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Old 05-05-2012, 08:41 PM   #21
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Can't remember what the details are and it seems silly but I've heard and read for decades that oil degrades while sitting in an engine. I'm quite sure condensation plays a part. I'm not on BoatDiesel anymore so I can't ask and I was hoping Tom would answer that question. I've heard it so many times I don't think it could be a debatable issue. Hopefully someone w the details will surface.
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Old 05-06-2012, 11:13 AM   #22
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Eric: For the best information go to Chevron and/or Shell's websites. My two cents worth based upon 40+ years of running and maintaining all manners of big iron follows:

If you change oil by the book you can't go wrong. Most people change oil in the fall just before a winter layup then assume it is OK for the next season, Some more dedicated change it in the spring and fall, the old 6 month rule, to deal with moisture which does indeed accumulate in the engine's innards during the winter layup.

And yes just sitting and oxidizing,oil can begin to wear out, but I doubt in 6 months given today's oil additives, whether dino or syn. BUT in many boat engines the last quart or 3 won't easily come out, so you never have 100% clean oil sitting there during the winter. Me, since I run my engines to temperature at least every 5 weeks during the milder winter in Victoria as compared to Thorne Bay, I change oil by the book hour (400 in my case) or annually, whichever comes first.

If you own a fancy car where the builder provides free service for XX years, they change oil based upon the onboard computer, sometimes as much as 8,000 - 10,000 miles. In the book the same car says 5,000 miles or less. It sometimes depends on who is paying.
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Old 05-07-2012, 06:47 AM   #23
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"It sometimes depends on who is paying."

True , but I have never heard of an engineer or wrench telling an operator ,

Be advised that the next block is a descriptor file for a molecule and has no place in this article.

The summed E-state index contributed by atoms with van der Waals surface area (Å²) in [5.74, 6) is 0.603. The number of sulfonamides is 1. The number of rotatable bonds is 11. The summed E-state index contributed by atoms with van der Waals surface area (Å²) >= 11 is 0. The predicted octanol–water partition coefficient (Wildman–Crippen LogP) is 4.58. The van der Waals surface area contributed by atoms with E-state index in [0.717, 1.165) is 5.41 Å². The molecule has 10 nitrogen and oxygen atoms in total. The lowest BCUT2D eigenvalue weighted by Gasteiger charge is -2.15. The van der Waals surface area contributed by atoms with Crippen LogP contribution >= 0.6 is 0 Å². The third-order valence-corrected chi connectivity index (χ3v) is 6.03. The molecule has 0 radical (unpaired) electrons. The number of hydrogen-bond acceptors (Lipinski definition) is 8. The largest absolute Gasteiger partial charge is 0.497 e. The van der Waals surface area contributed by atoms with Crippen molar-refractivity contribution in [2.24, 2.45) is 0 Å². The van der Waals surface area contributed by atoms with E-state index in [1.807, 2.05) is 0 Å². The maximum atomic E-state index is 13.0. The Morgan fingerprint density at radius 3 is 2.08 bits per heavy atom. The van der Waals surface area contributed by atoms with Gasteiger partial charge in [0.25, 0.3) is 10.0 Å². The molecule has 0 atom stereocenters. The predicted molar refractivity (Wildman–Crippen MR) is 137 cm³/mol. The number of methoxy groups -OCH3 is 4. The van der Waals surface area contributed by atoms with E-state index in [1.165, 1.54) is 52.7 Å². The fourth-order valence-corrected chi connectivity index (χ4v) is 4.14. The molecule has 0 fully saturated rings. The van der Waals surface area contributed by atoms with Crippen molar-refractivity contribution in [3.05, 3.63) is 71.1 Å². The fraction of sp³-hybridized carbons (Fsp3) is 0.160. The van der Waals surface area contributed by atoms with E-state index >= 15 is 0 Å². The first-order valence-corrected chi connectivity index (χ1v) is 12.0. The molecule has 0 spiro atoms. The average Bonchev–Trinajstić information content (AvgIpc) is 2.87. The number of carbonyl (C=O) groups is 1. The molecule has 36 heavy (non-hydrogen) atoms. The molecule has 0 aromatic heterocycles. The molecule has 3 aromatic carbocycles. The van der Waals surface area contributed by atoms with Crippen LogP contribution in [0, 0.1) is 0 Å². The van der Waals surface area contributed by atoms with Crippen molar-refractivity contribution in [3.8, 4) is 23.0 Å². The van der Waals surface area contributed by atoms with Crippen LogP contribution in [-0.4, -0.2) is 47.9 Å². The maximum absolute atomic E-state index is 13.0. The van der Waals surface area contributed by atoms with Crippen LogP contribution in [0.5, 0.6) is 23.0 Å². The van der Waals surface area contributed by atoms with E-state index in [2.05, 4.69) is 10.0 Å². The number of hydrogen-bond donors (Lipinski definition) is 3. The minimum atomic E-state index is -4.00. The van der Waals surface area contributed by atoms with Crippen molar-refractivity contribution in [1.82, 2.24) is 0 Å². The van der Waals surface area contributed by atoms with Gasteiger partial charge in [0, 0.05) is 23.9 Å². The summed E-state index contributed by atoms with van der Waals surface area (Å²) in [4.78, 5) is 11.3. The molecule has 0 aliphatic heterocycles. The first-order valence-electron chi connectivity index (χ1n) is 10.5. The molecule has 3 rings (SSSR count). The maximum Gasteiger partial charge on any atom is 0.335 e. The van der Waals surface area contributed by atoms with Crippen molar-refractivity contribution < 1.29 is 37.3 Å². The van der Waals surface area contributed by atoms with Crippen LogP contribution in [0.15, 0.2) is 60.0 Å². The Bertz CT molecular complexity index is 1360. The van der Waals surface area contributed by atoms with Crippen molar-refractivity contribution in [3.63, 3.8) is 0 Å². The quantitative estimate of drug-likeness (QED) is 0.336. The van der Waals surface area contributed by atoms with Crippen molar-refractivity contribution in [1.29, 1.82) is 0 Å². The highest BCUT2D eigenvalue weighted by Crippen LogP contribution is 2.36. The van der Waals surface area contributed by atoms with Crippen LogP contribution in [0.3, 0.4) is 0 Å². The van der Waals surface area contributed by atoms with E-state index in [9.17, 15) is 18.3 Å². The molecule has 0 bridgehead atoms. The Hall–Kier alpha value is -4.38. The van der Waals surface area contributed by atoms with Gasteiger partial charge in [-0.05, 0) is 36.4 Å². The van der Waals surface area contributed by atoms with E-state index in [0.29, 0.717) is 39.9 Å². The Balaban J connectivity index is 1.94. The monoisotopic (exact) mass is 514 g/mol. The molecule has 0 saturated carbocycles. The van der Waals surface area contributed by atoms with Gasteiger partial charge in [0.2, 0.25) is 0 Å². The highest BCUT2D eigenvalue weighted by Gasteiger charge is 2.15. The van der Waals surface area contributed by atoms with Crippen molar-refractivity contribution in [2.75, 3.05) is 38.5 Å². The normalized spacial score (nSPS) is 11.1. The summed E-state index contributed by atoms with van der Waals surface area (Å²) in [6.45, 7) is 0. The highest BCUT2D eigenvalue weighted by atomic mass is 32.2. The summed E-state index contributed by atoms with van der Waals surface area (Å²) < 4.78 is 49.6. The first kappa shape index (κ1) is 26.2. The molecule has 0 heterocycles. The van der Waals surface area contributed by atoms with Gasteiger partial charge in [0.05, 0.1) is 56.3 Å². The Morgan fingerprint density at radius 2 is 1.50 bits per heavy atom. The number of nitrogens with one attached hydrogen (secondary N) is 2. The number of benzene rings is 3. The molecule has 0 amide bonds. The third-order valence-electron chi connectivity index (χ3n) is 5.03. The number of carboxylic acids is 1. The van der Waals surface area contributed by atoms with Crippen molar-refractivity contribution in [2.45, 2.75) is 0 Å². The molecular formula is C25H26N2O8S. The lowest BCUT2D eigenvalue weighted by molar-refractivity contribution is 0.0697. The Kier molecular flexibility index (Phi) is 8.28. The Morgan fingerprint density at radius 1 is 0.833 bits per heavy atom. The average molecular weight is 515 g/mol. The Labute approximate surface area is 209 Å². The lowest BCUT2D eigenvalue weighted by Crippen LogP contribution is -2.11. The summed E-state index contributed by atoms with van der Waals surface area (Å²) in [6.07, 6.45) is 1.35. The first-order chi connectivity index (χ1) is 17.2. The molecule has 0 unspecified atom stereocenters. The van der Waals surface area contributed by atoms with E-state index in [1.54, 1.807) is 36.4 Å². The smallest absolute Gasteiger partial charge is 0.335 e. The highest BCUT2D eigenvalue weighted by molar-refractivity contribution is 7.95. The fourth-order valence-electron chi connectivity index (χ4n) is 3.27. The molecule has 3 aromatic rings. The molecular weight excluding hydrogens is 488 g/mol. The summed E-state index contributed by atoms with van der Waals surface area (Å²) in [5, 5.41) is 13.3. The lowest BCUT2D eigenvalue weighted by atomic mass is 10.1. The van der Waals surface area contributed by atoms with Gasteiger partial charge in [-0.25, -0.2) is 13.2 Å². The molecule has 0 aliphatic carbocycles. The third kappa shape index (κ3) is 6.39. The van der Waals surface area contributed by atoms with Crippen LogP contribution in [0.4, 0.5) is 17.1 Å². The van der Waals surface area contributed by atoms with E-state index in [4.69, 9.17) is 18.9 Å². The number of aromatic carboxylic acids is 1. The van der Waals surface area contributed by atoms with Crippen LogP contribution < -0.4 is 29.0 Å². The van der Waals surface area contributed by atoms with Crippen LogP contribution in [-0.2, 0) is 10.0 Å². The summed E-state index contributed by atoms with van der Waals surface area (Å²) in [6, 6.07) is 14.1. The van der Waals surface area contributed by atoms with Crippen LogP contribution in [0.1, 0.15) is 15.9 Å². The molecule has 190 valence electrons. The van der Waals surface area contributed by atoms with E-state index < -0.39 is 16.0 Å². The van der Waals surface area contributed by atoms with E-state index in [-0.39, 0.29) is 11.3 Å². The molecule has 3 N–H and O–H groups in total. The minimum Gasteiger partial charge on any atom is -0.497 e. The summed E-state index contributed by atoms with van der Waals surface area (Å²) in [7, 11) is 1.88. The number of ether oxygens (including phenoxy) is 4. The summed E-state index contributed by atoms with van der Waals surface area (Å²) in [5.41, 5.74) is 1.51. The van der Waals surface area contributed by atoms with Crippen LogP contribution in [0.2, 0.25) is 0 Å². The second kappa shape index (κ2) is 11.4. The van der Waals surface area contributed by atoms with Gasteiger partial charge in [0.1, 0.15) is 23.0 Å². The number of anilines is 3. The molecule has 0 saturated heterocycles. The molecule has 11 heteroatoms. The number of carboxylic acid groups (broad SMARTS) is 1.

DAMN. "You changed the oil so often the engine is shot!"

Oil is cheap, when in doubt , change it out!.

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Old 05-07-2012, 07:17 AM   #24
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Simple... Every year. Usually in the spring.

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Old 05-07-2012, 11:17 AM   #25
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I change the oil in our Detroit 8.2's every 100 hr; change the oil filters every 200 hrs, & do an oil sample at least once a year. Engines don't show oil use until I get near the 100 hr point; then they will use a little bit. Trans. oil (Twin Disc) gets changed @ 150 hrs.
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Old 05-07-2012, 04:20 PM   #26
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100 hours or once a year, whichever comes first. We use the boat year round.
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Old 05-07-2012, 08:15 PM   #27
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Simple... Every year. Usually in the spring.

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We in the frozen NE usually do it in the fall when we haul for the season on the theory that we don't want the contaminants in the old oil to sit in the engine all winter.
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Old 05-07-2012, 09:40 PM   #28
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We in the frozen NE usually do it in the fall when we haul for the season on the theory that we don't want the contaminants in the old oil to sit in the engine all winter.